It’s a dirty job, but someone’s gotta do it. For the next 10 minutes or so, consider me the head of the Fantasy Hazard Mitigation Department. My job is simple: to keep your roster safe and unaffected by the dangers of this season’s wide receiver bust candidates. Whether the hype has grown too large, the injuries too devastating, or the situation too precarious, I’m here to weed out risk.
As someone who’s been burned in the past, I can tell you first-hand, your friends are never going to let you live down that pick. As you head into your drafts, blessed with the power of knowledge, remember those drafters who are less fortunate. In other words, keep your laughter to a minimum when you see these names go off the board. Your friends, they know not what they do. With that, it’s time to jump into my wide receiver bust candidates.
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2020 Fantasy Football: Wide Receiver Bust Candidates
Courtland Sutton, Denver Broncos (ADP: WR19)
Denver’s offense received a hell of a facelift this offseason. As if acquiring Melvin Gordon wasn’t enough, John Elway doubled down and selected a pair of receivers with their first two draft picks. Both Jerry Jeudy and K.J. Hamler are joining the fold in Denver to build around the second-year quarterback Drew Lock. They’ll find themselves in good company with last year’s breakout Courtland Sutton and star in the making, Noah Fant. Although there’s no comparison between the two, this is the most talent Denver’s had on offense since the Manning Era came to a rapid end. Having to deal with inadequate playmakers on offense has kept the focal point of this Broncos team on defense. This brings me to my first concern. With so many mouths to feed, how are the targets going to be distributed on a team that finished 27th in pass attempts?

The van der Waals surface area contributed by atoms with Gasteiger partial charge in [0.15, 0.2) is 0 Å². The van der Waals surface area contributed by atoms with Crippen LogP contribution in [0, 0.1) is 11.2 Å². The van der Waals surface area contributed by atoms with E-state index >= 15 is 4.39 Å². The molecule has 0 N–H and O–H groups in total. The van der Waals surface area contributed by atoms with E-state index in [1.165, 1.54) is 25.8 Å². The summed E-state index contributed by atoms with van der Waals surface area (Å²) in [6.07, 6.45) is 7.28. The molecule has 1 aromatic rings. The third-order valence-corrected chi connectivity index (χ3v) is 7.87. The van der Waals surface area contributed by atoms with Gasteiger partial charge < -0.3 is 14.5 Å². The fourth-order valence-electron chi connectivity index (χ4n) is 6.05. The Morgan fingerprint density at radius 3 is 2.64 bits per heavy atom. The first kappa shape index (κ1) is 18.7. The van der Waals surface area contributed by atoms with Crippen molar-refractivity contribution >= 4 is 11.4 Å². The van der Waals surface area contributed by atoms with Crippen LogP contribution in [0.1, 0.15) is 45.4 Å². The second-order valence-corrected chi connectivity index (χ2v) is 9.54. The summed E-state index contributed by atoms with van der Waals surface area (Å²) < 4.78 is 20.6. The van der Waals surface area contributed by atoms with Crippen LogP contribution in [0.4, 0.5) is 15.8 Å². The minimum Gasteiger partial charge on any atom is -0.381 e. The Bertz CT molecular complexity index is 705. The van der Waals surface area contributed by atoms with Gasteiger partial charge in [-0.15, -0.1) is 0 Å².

Over the course of Joe Flacco’s eight starts last season, he was on a 16-game pace of 524 pass attempts. That’s 25 more attempts than the rookie Drew Lock was on set to throw over a full slate of games. Granted, it was his rookie season and he jumped in near the tail-end of the year. In addition to the incremental decrease in what was already a below-average pass attempt pace, Lock’s promotion came at the expense of Courtland Sutton.
While Flacco was entirely pedestrian, he managed to allow Sutton to soar for a WR13 finish over the first eight weeks. Meanwhile, Lock’s time as the starter was far less productive for the sophomore receiver. Following Lock’s starting designation in Week 13, Sutton slid down to WR26 over the subsequent five-game stretch. Bear in mind, Emmanuel Sanders had long been traded by this point. Sutton was the only show in town.
Where the running game is concerned, Denver finished 14th in team rushing attempts per game. Behind a 12th-ranked line by Pro Football Focus, Phillip Lindsay ran for 1,011 yards while also racking up seven touchdowns. Oh, yeah, and Royce Freeman was there too. I’m sorry, I’m contractually obligated to mention that.
Despite Lindsay’s success, the Broncos went out and signed former Chargers running back Melvin Gordon. Not only has their backfield been thoroughly improved, but their offensive line also been the recipient of a few much-appreciated upgrades. To begin with, last season’s free-agent acquisition Ja’Wuan James is back from an injury that held him to just three games last season. Adding to James’ return, former Lions offensive lineman Graham Glasgow was brought in to help bolster their unit.